Yours,

HOLLY

Top Ten Tuesday: Women Writers I’d Love to Meet

Happy Tuesday!! This week’s Top Ten Tuesday topic (hosted by That Artsy Reader Girl) asks us to share a list of ten authors we would love to meet. In the past, I’ve found that the lists I’ve made like this tend to be fairly male-dominated; instead, this week I’d like to focus on ten women writers that I would love to have a conversation with.

What women writers would you love to meet? What do you think of the writers on my list? Let me know in the comments section below!

Yours,

HOLLY

Top Ten Tuesday: Fall 2018 TBR

Happy Tuesday!! As per usual, it’s time for the seasonal TBR topic! Since the fall semester is now in full swing and I have to divide my reading between what I’m assigned for class and what is on my bookshelf from home, I’m going to do the same with this list. Here are the books I have to read and am hoping to read this fall. 

What books are you hoping to read this fall? What do you think of the books on my list? Let me know in the comments section below!

Yours,

HOLLY

Feminist Fridays: Dear Ijeawele, or a Feminist Manifesto in Fifteen Suggestions by Chimamanda Ngozi Adichie

They say that timing is everything, and reading is no exception. Sometimes you read a book and acknowledge that you probably would have enjoyed it more if you had read it when you were older or younger, in a different mood, or at a different time of year. However, sometimes you read a book at the precise moment you need its advice most. This ideal timing recently happened to me when I read Chimamanda Ngozi Adichie’s tiny book Dear Ijeawele, or a Feminist Manifesto in Fifteen Suggestions. I finished reading it in one sitting before going to bed one night and immediately wanted to start reading it all over again. It’s safe to say that this is the best feminist text I’ve read in a while.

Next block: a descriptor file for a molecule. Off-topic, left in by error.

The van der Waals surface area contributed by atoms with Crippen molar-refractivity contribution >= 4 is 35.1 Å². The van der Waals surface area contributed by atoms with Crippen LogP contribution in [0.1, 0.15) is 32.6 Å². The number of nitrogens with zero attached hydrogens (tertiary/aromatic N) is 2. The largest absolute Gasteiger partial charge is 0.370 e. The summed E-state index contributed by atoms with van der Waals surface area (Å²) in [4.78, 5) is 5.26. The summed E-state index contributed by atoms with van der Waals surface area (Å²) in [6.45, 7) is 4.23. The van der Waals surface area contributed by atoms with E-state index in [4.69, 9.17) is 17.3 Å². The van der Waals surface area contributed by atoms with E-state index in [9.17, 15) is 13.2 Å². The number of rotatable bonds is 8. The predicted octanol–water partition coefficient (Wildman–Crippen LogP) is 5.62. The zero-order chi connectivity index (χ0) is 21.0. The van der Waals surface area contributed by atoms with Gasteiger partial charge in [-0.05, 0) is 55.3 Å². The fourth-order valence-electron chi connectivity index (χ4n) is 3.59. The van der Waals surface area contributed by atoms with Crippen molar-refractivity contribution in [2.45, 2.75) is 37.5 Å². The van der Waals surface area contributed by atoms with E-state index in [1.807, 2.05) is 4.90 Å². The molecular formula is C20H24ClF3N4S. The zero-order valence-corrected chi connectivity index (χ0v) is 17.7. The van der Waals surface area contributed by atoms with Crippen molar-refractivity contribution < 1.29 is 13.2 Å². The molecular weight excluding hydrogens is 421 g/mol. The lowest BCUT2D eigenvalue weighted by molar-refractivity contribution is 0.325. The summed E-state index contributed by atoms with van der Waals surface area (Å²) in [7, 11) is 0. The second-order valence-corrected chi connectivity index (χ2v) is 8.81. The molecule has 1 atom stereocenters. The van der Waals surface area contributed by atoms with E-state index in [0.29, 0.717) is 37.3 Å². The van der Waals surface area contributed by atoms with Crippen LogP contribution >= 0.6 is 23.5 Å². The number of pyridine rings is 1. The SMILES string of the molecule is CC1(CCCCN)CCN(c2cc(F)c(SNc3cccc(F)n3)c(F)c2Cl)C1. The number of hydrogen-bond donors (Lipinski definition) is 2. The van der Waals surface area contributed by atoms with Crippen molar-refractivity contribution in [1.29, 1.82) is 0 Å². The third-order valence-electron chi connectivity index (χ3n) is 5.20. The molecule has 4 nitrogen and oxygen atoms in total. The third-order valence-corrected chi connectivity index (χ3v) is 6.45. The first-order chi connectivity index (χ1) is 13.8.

Dear Ijeawele is a modified version of a letter Adichie sent to a friend after this new mother asked Adichie how to raise her daughter to be a feminist. What a question! It’s one that many people likely ask themselves but few endeavor to answer directly and comprehensively, especially through writing. How do you raise a feminist in a culture that is often at odds with gender equality, intersectionality, and acceptance? I do not have kids nor have I ever raised one; however, I would venture to say that Adichie does a pretty good job of answering this question.

What I love about Adichie’s writing is that it is direct, to the point, and unabashedly honest. Nothing is sugar-coated or brushed over. For instance, she blatantly describes the difference between how men often act after they get a divorce and how women often act after they get a divorce. She describes how women will support each other by saying things along the lines of “You’re going to be okay,” while men will say things like “You could do better than her anyways.” Notice the difference? The former focuses on individual progress and development, whereas the latter denounces the ex-wife as inferior or not good enough. This is a bold statement to make on Adichie’s part—it doesn’t exactly portray men in a favorable light—but she doesn’t shy away from incorporating it into her argument.

This book doesn’t just advise the reader on how to raise a feminist; rather, Adichie’s text also reminds the reader how to be a feminist. In a sea of books, films, and songs emphasizing romantic love as a heightened ideal, it’s nice to be reminded that marriage doesn’t have to be one’s first and foremost priority all the time. It’s also nice to be reminded that marriage isn’t the only path for women to walk on, despite what the media might otherwise proclaim. Adichie lauds women who are passionate about their careers and underscores the importance of normalizing women holding leadership positions and being successful in the workplace. I read this at a time when such a reminder was incredibly helpful and comforting, particularly as my final year of college begins.

If you’re searching for a powerful, quick, witty feminist read, then look no further than Dear Ijeawele. I would recommend this to anyone and everyone, regardless of whether you’re raising a feminist or just hoping to be one.

Click here to check out other Feminist Friday posts!

What are your thoughts on Dear Ijeawele? Have any other feminist texts you would recommend? Let me know in the comments section below!

Yours,

HOLLY

AUGUST 2018 | Wrap-Up

What a month August was! I’m sure I’m not the only one who feels like August is a month of transition. Perhaps this feeling has been instilled in me from decades of back-to-school prep, but it nevertheless rings true every year. Here’s what I’ve been up to this past month:

In August I read a total of 3 books:

  1. Dear Ijeawele, or a Feminist Manifesto in Fifteen Suggestions by Chimamanda Ngozi Adichie
  2. Tell Me How It Ends: An Essay in Forty Questions by Valeria Luiselli